Now, Karl Marx, in his critique of capitalism, was writing about the class struggle between proletarians and industrialists — and the resolution of this struggle was to be worker-controlled factories. But a peasant proprietor is not a proletarian. A proletarian is someone who does not have access to free modes of production. But free access to land is a type of free access to a mode of production.

Peasant proprietors should have been left alone with the freedom to form co-operatives — agrarian socialism. Instead, under Stalin, Ukrainian peasants were wiped out or forced into collectives.


I met Lenin in 1920 when I was in Russia. I had an hours talk tete a tete with him. And he spoke English much better than you would have expected. The conversation was in English. I expected it to be in German. But I found his English was quite good.

I was less impressed by Lenin than I expected to be. He was of course a great man. He seemed to me a reincarnation of Cromwell, with exactly the same limitations that Cromwell had — absolute orthodoxy. His any proposition could be proved by quoting a text in Marx. And he was quite incapable of supposing that there could be anything in Marx that wasn’t right, and that struck me as rather limited.

I decided one other thing about him because his great readiness to stir up hatred. I put certain questions to him to see what his answer would be. And one of them was: you profess to be establishing socialism but as far as the countryside is concerned, you seem to me to be establishing peasant proprietorship, which is a very different thing from agricultural socialism. And he said, “Oh, dear me, we’re not establishing peasant proprietorship.” He said, “You see there are poor peasants and rich peasants, and we stirred up the poor peasant against the rich peasants, and they soon will hang them to the nearest tree — ha, ha, ha, ha.”

I didn’t much like that.

Response to some objections to my claims and proposals

Objection 1: Your proposal to give each person a right to free subsistence land is a retrogressive proposal.

Response to 1: My insistence on giving each person the right to free subsistence land is threefold: (1) to provide the theoretical contradictory of capitalism, since the very definition of capitalism requires the existence of a proletariat; (2) to provide for those who do not wish to participate in a social undertaking — e.g., those who wish to be hermits; (3) throughout the world there are indigenous people who already live by agriculture or herding — their right to do so has to be secured.

It is, of course, more efficient to live in a cooperative manner. But this should be a matter of choice — a choice which reasonable people will make. As Kropotkin pointed out, a single tractor can do the work of 100 men. I am for using all the technology available. I am not for retrogression. Organizing an agrarian village seems simple by comparison to organizing a large city. In Ukraine [1918-21], the anarchist Nestor Makhno had no problem with villages, but cities baffled him. But, on the other hand, some crisis — like the loss of the electric grid — may force people to a more primitive way of living.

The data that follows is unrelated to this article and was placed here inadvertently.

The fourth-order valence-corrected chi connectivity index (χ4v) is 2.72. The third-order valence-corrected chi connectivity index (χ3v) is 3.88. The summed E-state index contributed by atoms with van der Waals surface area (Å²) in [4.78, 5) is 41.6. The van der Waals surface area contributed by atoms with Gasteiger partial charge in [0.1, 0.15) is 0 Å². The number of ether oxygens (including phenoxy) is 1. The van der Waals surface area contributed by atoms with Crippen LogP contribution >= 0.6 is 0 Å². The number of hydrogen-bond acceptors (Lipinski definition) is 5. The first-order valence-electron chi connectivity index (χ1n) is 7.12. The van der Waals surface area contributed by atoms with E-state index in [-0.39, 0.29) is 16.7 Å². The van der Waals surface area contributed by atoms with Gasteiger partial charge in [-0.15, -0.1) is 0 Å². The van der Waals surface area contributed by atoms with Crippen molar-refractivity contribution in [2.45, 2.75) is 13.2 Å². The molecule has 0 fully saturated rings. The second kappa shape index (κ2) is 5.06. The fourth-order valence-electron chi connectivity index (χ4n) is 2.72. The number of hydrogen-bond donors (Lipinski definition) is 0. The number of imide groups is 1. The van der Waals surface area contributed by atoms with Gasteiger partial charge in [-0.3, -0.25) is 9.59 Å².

Objection 2: Overpopulation is not a problem. Malthus and the Ehrichs were wrong.

Response 2: They cannot be faulted for the general claim (1) that no living species can continue to expand beyond the resources of food. The other claim is: (2) food resources are limited. And the conclusion, then, is: (3) the population will stop expanding.

I don’t know of any way to dispute (1). However, (2) could be disputed by claiming that technology could make an unlimited amount of food. Presently, I do not see this in the offing. As to (3), there is a choice — either limit population growth through some kind of human intervention, or natural disasters will dwindle the populations in their own ways.

Objection 3: Switzerland should not be held up as a model for anarchists.

Response 3: I do not use Switzerland as a model for anarchism. I simply claim that it is the most democratic State in the world. The best feature is the seven-member Federal Council as contrasted with one-man rule of a President or a Prime Minister. It is also superior to the election of a President through Macro Democracy. And like the United States, it is a federal system with three layers of government: national, cantonal, and municipal — unlike the unitary or “integral” government as in Ukraine. Switzerland also has national and cantonal initiatives and referendums, which act as public controls on the government.